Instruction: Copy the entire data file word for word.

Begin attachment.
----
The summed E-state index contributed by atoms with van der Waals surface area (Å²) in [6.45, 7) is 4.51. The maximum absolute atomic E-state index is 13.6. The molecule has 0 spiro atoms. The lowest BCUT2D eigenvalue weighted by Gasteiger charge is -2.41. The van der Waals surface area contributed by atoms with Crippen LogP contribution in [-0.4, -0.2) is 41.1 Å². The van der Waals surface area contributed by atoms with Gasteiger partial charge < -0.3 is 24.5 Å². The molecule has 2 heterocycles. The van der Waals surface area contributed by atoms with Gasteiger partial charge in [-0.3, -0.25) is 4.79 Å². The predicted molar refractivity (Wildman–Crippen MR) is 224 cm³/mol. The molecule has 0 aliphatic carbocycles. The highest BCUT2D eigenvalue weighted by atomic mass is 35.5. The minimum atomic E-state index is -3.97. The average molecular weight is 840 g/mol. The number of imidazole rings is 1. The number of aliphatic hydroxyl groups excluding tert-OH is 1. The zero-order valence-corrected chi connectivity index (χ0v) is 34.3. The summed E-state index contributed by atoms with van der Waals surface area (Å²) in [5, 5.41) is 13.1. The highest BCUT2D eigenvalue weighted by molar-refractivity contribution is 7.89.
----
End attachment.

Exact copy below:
The summed E-state index contributed by atoms with van der Waals surface area (Å²) in [6.45, 7) is 4.51. The maximum absolute atomic E-state index is 13.6. The molecule has 0 spiro atoms. The lowest BCUT2D eigenvalue weighted by Gasteiger charge is -2.41. The van der Waals surface area contributed by atoms with Crippen LogP contribution in [-0.4, -0.2) is 41.1 Å². The van der Waals surface area contributed by atoms with Gasteiger partial charge < -0.3 is 24.5 Å². The molecule has 2 heterocycles. The van der Waals surface area contributed by atoms with Gasteiger partial charge in [-0.3, -0.25) is 4.79 Å². The predicted molar refractivity (Wildman–Crippen MR) is 224 cm³/mol. The molecule has 0 aliphatic carbocycles. The highest BCUT2D eigenvalue weighted by atomic mass is 35.5. The minimum atomic E-state index is -3.97. The average molecular weight is 840 g/mol. The number of imidazole rings is 1. The number of aliphatic hydroxyl groups excluding tert-OH is 1. The zero-order valence-corrected chi connectivity index (χ0v) is 34.3. The summed E-state index contributed by atoms with van der Waals surface area (Å²) in [5, 5.41) is 13.1. The highest BCUT2D eigenvalue weighted by molar-refractivity contribution is 7.89.